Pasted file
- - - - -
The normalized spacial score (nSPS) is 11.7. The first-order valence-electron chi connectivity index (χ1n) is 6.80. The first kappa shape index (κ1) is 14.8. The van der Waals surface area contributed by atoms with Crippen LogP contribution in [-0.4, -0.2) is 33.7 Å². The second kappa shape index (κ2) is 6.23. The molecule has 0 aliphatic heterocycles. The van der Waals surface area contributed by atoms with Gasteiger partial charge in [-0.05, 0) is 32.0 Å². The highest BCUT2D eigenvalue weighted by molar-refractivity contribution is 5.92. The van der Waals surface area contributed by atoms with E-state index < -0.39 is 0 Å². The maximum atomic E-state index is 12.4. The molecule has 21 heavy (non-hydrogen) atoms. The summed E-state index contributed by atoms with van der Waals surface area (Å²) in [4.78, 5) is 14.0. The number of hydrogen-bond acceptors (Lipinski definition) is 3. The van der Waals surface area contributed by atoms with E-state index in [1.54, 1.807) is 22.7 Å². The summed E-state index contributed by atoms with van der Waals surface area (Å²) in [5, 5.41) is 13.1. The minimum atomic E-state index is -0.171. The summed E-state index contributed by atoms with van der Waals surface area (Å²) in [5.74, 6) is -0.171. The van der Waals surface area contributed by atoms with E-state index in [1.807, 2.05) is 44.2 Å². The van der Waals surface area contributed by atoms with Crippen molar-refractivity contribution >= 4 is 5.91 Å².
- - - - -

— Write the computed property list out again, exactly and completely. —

The normalized spacial score (nSPS) is 11.7. The first-order valence-electron chi connectivity index (χ1n) is 6.80. The first kappa shape index (κ1) is 14.8. The van der Waals surface area contributed by atoms with Crippen LogP contribution in [-0.4, -0.2) is 33.7 Å². The second kappa shape index (κ2) is 6.23. The molecule has 0 aliphatic heterocycles. The van der Waals surface area contributed by atoms with Gasteiger partial charge in [-0.05, 0) is 32.0 Å². The highest BCUT2D eigenvalue weighted by molar-refractivity contribution is 5.92. The van der Waals surface area contributed by atoms with E-state index < -0.39 is 0 Å². The maximum atomic E-state index is 12.4. The molecule has 21 heavy (non-hydrogen) atoms. The summed E-state index contributed by atoms with van der Waals surface area (Å²) in [4.78, 5) is 14.0. The number of hydrogen-bond acceptors (Lipinski definition) is 3. The van der Waals surface area contributed by atoms with E-state index in [1.54, 1.807) is 22.7 Å². The summed E-state index contributed by atoms with van der Waals surface area (Å²) in [5, 5.41) is 13.1. The minimum atomic E-state index is -0.171. The summed E-state index contributed by atoms with van der Waals surface area (Å²) in [5.74, 6) is -0.171. The van der Waals surface area contributed by atoms with E-state index in [1.807, 2.05) is 44.2 Å². The van der Waals surface area contributed by atoms with Crippen molar-refractivity contribution >= 4 is 5.91 Å².